Buffalo calf rescued after horn entanglement in Buriram

Picture courtesy of Sanook

A peculiar incident occurred yesterday, January 27, when a buffalo calf, entangled in the curved horns of its grandmother, was rescued in Buriram. Despite numerous attempts, the rescue team failed to free the calf, ultimately requiring a veterinarian to safely remove part of the horns using a saw. This is reported to be the first case of its kind, though horn trimming in buffaloes with excessively curved and long horns is quite common.

The incident took place at the residence of Wichit Sarapanya, known as Uncle Piak, where the calf, named Phet, roughly one year old, found itself ensnared in the horns of five year old Dam, the grandmother buffalo of the calf.

Wichit speculated that the calf had been trapped since the afternoon after he tied the two buffaloes under a tree near his home. Rescue workers tried to pry the horns apart to release the calf, but the buffalo’s squirming and the extreme curvature of the horns complicated their efforts. After nearly an hour, they called for the district veterinary officer for assistance, reported Sanook.

Upon arrival, the veterinarian recommended horn cutting as the safest solution to avoid the risk of bloating in the buffalo if sedated. Approximately 8 centimetres of the horns were cut off, allowing the calf to be freed without harm. Wichit recounted that Phet had previously been caught in Dam’s horns two years ago. However, at that time, the horns were not as curved and the calf was smaller, making it possible for him to escape on his own. He expressed surprise at the occurrence, vowing to be more careful in the future.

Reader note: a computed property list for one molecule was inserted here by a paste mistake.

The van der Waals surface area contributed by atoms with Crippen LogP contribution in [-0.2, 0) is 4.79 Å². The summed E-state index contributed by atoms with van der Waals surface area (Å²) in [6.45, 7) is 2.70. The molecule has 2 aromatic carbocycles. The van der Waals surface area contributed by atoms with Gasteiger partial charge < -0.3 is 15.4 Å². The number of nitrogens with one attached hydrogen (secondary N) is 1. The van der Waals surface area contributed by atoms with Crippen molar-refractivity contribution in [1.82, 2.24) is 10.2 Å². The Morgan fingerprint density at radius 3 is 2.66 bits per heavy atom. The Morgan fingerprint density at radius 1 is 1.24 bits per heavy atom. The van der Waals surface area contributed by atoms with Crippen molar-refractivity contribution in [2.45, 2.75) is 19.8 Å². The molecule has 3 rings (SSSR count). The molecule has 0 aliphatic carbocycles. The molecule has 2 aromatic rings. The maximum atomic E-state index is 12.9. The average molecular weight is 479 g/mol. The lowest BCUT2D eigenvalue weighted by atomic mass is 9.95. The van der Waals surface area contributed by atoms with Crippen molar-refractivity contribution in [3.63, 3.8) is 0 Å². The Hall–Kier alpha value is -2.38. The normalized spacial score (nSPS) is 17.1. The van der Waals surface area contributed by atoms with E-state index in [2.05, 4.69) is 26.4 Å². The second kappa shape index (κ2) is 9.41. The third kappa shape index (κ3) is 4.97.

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Chalad Phokaew, the district livestock officer, mentioned that the curved horns are characteristic of the Indian buffalo breed. These buffaloes frequently require horn trimming to prevent them from injuring themselves. He noted that while sedation is an option for freeing trapped animals, cutting the horns is safer. The horns of these buffaloes typically regrow after being cut.

Thailand News

Samantha Rose

Samantha was a successful freelance journalist who worked with international news organisations before joining Thaiger. With a Bachelor's degree in Journalism from London, her global perspective on news and current affairs is influenced by her days in the UK, Singapore, and across Thailand. She now covers general stories related to Thailand.

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